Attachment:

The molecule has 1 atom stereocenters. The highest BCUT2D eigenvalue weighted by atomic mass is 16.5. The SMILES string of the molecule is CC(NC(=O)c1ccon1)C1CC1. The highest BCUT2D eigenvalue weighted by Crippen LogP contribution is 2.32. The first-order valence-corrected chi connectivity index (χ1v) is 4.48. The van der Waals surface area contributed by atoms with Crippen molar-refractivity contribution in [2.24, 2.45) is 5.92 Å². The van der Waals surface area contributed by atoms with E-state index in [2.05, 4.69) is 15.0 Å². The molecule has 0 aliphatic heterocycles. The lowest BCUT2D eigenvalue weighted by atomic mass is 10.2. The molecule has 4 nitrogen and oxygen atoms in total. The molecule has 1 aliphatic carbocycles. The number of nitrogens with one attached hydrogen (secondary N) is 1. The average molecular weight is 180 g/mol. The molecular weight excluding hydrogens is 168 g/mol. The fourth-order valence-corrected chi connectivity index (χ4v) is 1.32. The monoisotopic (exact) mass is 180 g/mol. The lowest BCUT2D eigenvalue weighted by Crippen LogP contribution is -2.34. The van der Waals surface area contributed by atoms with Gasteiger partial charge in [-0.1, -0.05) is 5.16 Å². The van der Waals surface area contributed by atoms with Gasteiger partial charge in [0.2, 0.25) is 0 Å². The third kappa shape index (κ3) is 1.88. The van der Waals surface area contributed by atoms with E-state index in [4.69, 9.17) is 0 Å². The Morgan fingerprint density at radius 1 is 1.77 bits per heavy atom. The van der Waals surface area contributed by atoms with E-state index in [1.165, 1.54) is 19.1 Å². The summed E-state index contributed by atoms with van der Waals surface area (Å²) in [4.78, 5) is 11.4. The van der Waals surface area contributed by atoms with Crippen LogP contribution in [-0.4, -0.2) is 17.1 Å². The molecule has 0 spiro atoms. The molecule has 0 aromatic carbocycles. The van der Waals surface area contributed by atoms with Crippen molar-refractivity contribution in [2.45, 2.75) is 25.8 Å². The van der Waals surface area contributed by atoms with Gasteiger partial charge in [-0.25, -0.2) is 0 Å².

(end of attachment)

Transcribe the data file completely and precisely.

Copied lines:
The molecule has 1 atom stereocenters. The highest BCUT2D eigenvalue weighted by atomic mass is 16.5. The SMILES string of the molecule is CC(NC(=O)c1ccon1)C1CC1. The highest BCUT2D eigenvalue weighted by Crippen LogP contribution is 2.32. The first-order valence-corrected chi connectivity index (χ1v) is 4.48. The van der Waals surface area contributed by atoms with Crippen molar-refractivity contribution in [2.24, 2.45) is 5.92 Å². The van der Waals surface area contributed by atoms with E-state index in [2.05, 4.69) is 15.0 Å². The molecule has 0 aliphatic heterocycles. The lowest BCUT2D eigenvalue weighted by atomic mass is 10.2. The molecule has 4 nitrogen and oxygen atoms in total. The molecule has 1 aliphatic carbocycles. The number of nitrogens with one attached hydrogen (secondary N) is 1. The average molecular weight is 180 g/mol. The molecular weight excluding hydrogens is 168 g/mol. The fourth-order valence-corrected chi connectivity index (χ4v) is 1.32. The monoisotopic (exact) mass is 180 g/mol. The lowest BCUT2D eigenvalue weighted by Crippen LogP contribution is -2.34. The van der Waals surface area contributed by atoms with Gasteiger partial charge in [-0.1, -0.05) is 5.16 Å². The van der Waals surface area contributed by atoms with Gasteiger partial charge in [0.2, 0.25) is 0 Å². The third kappa shape index (κ3) is 1.88. The van der Waals surface area contributed by atoms with E-state index in [4.69, 9.17) is 0 Å². The Morgan fingerprint density at radius 1 is 1.77 bits per heavy atom. The van der Waals surface area contributed by atoms with E-state index in [1.165, 1.54) is 19.1 Å². The summed E-state index contributed by atoms with van der Waals surface area (Å²) in [4.78, 5) is 11.4. The van der Waals surface area contributed by atoms with Crippen LogP contribution in [-0.4, -0.2) is 17.1 Å². The molecule has 0 spiro atoms. The molecule has 0 aromatic carbocycles. The van der Waals surface area contributed by atoms with Crippen molar-refractivity contribution in [2.45, 2.75) is 25.8 Å². The van der Waals surface area contributed by atoms with Gasteiger partial charge in [-0.25, -0.2) is 0 Å².